Of course to run longer trains, we’d also need to make changes to our stations. This includes both the platforms and ensuring they’re designed for larger passenger volumes. In this post I’m just looking at the platforms but will look at other aspects in separate posts.
With the exception of the Onehunga line, our platforms are currently designed for 6-car trains and are a minimum of 150m long. A 6-car train is about 144m long. While I’m sure there would be some challenges, it seems that most stations outside of the CRL could have their platforms lengthened with some work. But that would leave the CRL, which we have once chance to get it right. I’ve taken a look at a few of the public CRL documents to see if longer platforms are possible, here’s what I found.
Surprisingly it appears that Aotea station is already designed big enough to handle up to 9-car trains. This long section of the station shows that there is a 150m active platform, book-ended by the escalators at each end, but that the actual platform that the public can access is much, much longer. By my estimations about 50% longer and just enough that a 9-car train could fit.
This is reinforced in this image of the future station showing the platforms extending well past the escalators on either side.
Unfortunately, unlike Aotea there is no single long section showing the platform length, the closest I can find publicly are these two versions showing the North and South ends of the station. There’s an outline of a train on the platforms and based on that it appears that the station’s platforms will only just be long enough for the trains we have – likely a 150m platform.
I wonder what it would take to make the platforms long enough for a 9-car train.
Like K Rd, it is hard to tell just how long the platforms are at the new Mt Eden station. However, it appears that based on this plan, there should be enough space. The active platform (darker grey, mostly hidden by a bridge and future development) looks to have plenty of space with which it could be extended.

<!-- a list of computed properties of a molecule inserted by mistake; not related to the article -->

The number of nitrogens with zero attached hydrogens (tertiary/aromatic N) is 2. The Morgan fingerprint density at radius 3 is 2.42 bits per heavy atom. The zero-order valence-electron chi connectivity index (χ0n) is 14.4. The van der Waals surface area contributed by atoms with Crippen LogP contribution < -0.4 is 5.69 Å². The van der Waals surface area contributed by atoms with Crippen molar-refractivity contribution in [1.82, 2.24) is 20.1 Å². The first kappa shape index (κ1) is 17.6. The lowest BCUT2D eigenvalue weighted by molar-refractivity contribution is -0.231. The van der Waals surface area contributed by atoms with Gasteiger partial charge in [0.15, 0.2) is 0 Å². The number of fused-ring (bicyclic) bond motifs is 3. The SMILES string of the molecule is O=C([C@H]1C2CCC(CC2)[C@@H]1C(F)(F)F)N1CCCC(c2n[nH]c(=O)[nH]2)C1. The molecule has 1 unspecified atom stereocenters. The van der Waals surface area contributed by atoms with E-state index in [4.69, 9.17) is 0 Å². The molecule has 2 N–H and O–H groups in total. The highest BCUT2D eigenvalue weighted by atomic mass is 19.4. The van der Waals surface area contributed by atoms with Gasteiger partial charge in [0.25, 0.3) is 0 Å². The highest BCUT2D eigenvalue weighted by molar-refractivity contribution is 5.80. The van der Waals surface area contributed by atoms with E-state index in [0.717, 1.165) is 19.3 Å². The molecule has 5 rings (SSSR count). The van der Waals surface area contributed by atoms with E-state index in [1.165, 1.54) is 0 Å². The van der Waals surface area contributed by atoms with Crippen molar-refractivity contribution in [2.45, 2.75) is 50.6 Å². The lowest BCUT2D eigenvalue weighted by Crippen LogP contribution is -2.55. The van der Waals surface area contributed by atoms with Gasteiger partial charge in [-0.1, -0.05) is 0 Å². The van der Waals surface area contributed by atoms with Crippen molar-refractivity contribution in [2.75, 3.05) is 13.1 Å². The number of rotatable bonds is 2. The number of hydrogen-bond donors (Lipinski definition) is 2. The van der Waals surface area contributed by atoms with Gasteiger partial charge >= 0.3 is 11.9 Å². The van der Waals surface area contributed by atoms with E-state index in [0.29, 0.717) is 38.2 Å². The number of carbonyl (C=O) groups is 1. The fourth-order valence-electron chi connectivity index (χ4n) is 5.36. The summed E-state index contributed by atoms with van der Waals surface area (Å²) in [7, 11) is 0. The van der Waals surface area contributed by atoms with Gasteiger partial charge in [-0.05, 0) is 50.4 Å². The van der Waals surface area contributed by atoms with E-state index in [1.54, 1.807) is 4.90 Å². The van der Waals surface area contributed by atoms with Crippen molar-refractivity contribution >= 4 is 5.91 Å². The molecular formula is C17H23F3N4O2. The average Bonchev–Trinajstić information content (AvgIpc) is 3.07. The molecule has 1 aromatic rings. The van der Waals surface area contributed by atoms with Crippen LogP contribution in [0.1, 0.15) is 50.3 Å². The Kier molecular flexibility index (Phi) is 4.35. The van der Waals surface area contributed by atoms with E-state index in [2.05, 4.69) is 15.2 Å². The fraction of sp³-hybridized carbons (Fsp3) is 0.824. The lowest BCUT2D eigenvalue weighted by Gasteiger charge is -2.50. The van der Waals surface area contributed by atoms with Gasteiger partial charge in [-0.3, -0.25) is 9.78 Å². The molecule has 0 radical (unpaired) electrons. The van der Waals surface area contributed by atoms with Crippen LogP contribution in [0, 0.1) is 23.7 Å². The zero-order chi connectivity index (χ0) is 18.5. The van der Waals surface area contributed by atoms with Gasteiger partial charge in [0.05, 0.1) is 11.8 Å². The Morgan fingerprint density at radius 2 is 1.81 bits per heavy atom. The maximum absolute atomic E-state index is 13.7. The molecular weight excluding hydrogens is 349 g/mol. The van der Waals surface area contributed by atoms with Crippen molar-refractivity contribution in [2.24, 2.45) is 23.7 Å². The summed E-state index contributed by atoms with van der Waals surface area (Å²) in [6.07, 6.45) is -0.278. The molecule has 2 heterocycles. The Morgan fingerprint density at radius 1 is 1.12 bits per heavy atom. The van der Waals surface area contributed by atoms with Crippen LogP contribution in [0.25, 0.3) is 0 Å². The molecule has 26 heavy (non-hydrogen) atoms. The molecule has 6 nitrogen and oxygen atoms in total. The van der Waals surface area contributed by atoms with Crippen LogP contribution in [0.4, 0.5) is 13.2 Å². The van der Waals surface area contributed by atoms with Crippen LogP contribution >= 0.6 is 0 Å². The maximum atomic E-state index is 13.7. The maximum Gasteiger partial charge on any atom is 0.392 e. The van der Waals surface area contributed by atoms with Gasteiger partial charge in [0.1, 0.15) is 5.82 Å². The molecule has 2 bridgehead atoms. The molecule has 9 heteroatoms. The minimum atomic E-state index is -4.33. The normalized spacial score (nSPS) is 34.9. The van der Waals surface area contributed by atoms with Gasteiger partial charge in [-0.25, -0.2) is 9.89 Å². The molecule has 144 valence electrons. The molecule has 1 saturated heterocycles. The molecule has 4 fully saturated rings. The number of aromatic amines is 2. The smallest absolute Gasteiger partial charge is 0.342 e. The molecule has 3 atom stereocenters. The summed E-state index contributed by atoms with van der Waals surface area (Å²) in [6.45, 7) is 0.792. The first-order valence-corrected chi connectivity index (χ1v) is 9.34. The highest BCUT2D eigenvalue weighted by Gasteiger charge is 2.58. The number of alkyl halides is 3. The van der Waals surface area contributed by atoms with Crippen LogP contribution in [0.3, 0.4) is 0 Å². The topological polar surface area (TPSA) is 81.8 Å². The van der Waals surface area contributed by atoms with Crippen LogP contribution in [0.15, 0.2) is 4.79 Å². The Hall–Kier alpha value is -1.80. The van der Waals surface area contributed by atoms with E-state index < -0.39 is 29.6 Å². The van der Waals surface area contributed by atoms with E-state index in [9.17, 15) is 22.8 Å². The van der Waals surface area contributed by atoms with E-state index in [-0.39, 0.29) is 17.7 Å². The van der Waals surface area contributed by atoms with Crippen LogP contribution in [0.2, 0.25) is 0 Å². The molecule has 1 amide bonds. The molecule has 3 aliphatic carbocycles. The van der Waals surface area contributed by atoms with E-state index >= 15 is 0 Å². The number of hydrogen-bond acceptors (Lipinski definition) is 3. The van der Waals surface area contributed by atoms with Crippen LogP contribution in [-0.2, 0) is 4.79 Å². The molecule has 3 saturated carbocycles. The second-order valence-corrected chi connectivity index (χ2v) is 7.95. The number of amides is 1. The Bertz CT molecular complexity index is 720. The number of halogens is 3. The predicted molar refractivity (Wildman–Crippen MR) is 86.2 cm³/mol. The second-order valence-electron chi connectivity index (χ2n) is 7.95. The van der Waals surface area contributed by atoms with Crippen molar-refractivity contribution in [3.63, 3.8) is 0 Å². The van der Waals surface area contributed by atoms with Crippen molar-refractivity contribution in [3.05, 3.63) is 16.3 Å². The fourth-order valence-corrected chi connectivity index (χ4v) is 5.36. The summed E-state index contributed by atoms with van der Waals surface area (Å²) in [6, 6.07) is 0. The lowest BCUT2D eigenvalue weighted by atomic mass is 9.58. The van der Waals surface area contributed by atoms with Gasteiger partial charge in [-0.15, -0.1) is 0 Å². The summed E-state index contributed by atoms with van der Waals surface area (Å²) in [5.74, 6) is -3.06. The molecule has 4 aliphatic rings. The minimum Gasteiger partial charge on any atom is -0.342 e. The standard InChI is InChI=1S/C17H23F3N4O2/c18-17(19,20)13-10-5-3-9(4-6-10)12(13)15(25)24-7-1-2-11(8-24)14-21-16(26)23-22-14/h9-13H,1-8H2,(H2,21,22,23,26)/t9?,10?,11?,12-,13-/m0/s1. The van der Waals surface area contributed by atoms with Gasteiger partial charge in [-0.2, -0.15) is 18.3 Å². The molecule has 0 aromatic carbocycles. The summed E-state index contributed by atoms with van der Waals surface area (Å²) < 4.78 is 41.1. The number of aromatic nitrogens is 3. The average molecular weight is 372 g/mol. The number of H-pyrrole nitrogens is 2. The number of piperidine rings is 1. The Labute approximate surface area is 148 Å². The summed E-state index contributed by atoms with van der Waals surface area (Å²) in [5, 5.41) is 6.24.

Last but not least, let’s not forget about Britomart. The changes to the station to extend platforms 1 & 5 into the CRL tunnel appear to give at least enough space for an additional carriage. After the tunnels are opened the plan is also to eventually make changes to the eastern end of Britomart. The station will reduce to four platforms (to give platforms 1 & 5 more space), access from the eastern end will be improved while there will also be changes to the tracks and signalling. I wonder if part of that the CRL platforms could be lengthened enough to get to eight or nine car trains?
From looking at the various documents it appears that with the exception of Karangahape Rd. most of the stations would have enough space for at least one extra carriage, maybe more. If that is the case then it would really behove CRLL to look at ways they could make K Rd a bit longer. Especially when even a single extra carriage and reconfigured trains could add about 30% extra capacity.
Let’s not let the opportunity of the CRL go to waste and become another Harbour Bridge